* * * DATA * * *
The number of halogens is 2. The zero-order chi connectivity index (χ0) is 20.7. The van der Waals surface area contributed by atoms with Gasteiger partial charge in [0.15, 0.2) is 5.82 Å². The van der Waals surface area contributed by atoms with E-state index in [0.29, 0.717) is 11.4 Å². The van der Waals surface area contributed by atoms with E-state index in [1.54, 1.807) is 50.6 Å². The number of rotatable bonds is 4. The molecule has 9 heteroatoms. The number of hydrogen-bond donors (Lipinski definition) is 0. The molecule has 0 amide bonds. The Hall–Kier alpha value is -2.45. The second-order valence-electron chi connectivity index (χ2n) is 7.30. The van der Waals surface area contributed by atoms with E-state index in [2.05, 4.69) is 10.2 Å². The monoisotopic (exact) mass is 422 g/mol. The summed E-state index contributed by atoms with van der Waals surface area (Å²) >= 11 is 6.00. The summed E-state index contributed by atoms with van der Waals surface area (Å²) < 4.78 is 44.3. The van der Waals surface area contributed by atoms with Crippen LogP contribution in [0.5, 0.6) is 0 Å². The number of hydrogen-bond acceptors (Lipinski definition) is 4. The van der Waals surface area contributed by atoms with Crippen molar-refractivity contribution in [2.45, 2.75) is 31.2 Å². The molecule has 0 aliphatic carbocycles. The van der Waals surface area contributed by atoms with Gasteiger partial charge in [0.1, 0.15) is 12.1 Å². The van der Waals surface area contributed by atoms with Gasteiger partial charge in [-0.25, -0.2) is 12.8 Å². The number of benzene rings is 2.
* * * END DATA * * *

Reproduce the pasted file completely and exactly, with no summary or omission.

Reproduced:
The number of halogens is 2. The zero-order chi connectivity index (χ0) is 20.7. The van der Waals surface area contributed by atoms with Gasteiger partial charge in [0.15, 0.2) is 5.82 Å². The van der Waals surface area contributed by atoms with E-state index in [0.29, 0.717) is 11.4 Å². The van der Waals surface area contributed by atoms with E-state index in [1.54, 1.807) is 50.6 Å². The number of rotatable bonds is 4. The molecule has 9 heteroatoms. The number of hydrogen-bond donors (Lipinski definition) is 0. The molecule has 0 amide bonds. The Hall–Kier alpha value is -2.45. The second-order valence-electron chi connectivity index (χ2n) is 7.30. The van der Waals surface area contributed by atoms with E-state index in [2.05, 4.69) is 10.2 Å². The monoisotopic (exact) mass is 422 g/mol. The summed E-state index contributed by atoms with van der Waals surface area (Å²) >= 11 is 6.00. The summed E-state index contributed by atoms with van der Waals surface area (Å²) < 4.78 is 44.3. The van der Waals surface area contributed by atoms with Crippen LogP contribution in [0.5, 0.6) is 0 Å². The number of hydrogen-bond acceptors (Lipinski definition) is 4. The van der Waals surface area contributed by atoms with Crippen molar-refractivity contribution in [2.45, 2.75) is 31.2 Å². The molecule has 0 aliphatic carbocycles. The van der Waals surface area contributed by atoms with Gasteiger partial charge in [0.1, 0.15) is 12.1 Å². The van der Waals surface area contributed by atoms with Gasteiger partial charge in [-0.25, -0.2) is 12.8 Å². The number of benzene rings is 2.